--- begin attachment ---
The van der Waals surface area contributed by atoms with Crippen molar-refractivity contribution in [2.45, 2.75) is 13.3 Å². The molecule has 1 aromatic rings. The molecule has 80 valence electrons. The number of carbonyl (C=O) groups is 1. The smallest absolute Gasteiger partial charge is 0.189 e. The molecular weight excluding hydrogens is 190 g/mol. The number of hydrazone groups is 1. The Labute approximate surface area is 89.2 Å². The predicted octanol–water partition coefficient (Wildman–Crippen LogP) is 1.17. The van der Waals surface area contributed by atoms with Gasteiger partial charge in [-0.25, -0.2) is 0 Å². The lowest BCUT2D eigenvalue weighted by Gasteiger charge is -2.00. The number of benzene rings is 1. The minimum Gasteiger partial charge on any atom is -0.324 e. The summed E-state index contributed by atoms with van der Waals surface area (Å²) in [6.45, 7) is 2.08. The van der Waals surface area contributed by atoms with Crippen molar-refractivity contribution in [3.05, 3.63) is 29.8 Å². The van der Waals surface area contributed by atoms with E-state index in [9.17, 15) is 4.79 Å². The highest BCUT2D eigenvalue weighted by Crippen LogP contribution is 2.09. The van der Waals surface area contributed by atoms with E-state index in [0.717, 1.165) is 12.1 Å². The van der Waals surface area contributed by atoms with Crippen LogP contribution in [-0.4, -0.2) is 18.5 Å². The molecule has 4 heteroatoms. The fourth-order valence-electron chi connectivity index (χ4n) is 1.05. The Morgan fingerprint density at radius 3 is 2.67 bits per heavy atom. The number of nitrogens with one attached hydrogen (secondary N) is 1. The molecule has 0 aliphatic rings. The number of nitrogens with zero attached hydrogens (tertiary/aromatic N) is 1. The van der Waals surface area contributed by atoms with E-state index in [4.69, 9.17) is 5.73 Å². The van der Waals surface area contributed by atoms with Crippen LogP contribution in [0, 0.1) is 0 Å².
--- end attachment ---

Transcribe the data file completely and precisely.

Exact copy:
The van der Waals surface area contributed by atoms with Crippen molar-refractivity contribution in [2.45, 2.75) is 13.3 Å². The molecule has 1 aromatic rings. The molecule has 80 valence electrons. The number of carbonyl (C=O) groups is 1. The smallest absolute Gasteiger partial charge is 0.189 e. The molecular weight excluding hydrogens is 190 g/mol. The number of hydrazone groups is 1. The Labute approximate surface area is 89.2 Å². The predicted octanol–water partition coefficient (Wildman–Crippen LogP) is 1.17. The van der Waals surface area contributed by atoms with Gasteiger partial charge in [-0.25, -0.2) is 0 Å². The lowest BCUT2D eigenvalue weighted by Gasteiger charge is -2.00. The number of benzene rings is 1. The minimum Gasteiger partial charge on any atom is -0.324 e. The summed E-state index contributed by atoms with van der Waals surface area (Å²) in [6.45, 7) is 2.08. The van der Waals surface area contributed by atoms with Crippen molar-refractivity contribution in [3.05, 3.63) is 29.8 Å². The van der Waals surface area contributed by atoms with E-state index in [9.17, 15) is 4.79 Å². The highest BCUT2D eigenvalue weighted by Crippen LogP contribution is 2.09. The van der Waals surface area contributed by atoms with E-state index in [0.717, 1.165) is 12.1 Å². The van der Waals surface area contributed by atoms with Crippen LogP contribution in [-0.4, -0.2) is 18.5 Å². The molecule has 4 heteroatoms. The fourth-order valence-electron chi connectivity index (χ4n) is 1.05. The Morgan fingerprint density at radius 3 is 2.67 bits per heavy atom. The number of nitrogens with one attached hydrogen (secondary N) is 1. The molecule has 0 aliphatic rings. The number of nitrogens with zero attached hydrogens (tertiary/aromatic N) is 1. The van der Waals surface area contributed by atoms with E-state index in [4.69, 9.17) is 5.73 Å². The van der Waals surface area contributed by atoms with Crippen LogP contribution in [0, 0.1) is 0 Å².